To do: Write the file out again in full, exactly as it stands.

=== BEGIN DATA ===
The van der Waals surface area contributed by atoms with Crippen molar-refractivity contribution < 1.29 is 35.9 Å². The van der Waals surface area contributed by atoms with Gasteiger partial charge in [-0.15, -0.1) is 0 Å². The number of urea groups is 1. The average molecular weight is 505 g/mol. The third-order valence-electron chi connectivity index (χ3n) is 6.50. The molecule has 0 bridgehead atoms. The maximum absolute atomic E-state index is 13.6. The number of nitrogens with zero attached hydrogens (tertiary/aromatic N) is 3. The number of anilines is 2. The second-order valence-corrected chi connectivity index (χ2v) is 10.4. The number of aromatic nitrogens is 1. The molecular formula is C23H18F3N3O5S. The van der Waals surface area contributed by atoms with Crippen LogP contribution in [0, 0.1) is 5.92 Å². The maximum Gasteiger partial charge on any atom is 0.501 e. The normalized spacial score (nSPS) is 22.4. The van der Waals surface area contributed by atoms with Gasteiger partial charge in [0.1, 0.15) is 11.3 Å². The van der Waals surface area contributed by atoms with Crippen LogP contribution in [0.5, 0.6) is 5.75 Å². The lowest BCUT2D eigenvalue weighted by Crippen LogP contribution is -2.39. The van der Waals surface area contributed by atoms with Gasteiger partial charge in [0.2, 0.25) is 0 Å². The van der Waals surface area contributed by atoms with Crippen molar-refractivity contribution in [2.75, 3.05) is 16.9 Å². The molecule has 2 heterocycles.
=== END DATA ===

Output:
The van der Waals surface area contributed by atoms with Crippen molar-refractivity contribution < 1.29 is 35.9 Å². The van der Waals surface area contributed by atoms with Gasteiger partial charge in [-0.15, -0.1) is 0 Å². The number of urea groups is 1. The average molecular weight is 505 g/mol. The third-order valence-electron chi connectivity index (χ3n) is 6.50. The molecule has 0 bridgehead atoms. The maximum absolute atomic E-state index is 13.6. The number of nitrogens with zero attached hydrogens (tertiary/aromatic N) is 3. The number of anilines is 2. The second-order valence-corrected chi connectivity index (χ2v) is 10.4. The number of aromatic nitrogens is 1. The molecular formula is C23H18F3N3O5S. The van der Waals surface area contributed by atoms with Crippen LogP contribution in [0, 0.1) is 5.92 Å². The maximum Gasteiger partial charge on any atom is 0.501 e. The normalized spacial score (nSPS) is 22.4. The van der Waals surface area contributed by atoms with Gasteiger partial charge in [0.1, 0.15) is 11.3 Å². The van der Waals surface area contributed by atoms with Crippen LogP contribution in [0.5, 0.6) is 5.75 Å². The lowest BCUT2D eigenvalue weighted by Crippen LogP contribution is -2.39. The van der Waals surface area contributed by atoms with Gasteiger partial charge in [0.2, 0.25) is 0 Å². The van der Waals surface area contributed by atoms with Crippen molar-refractivity contribution in [2.75, 3.05) is 16.9 Å². The molecule has 2 heterocycles.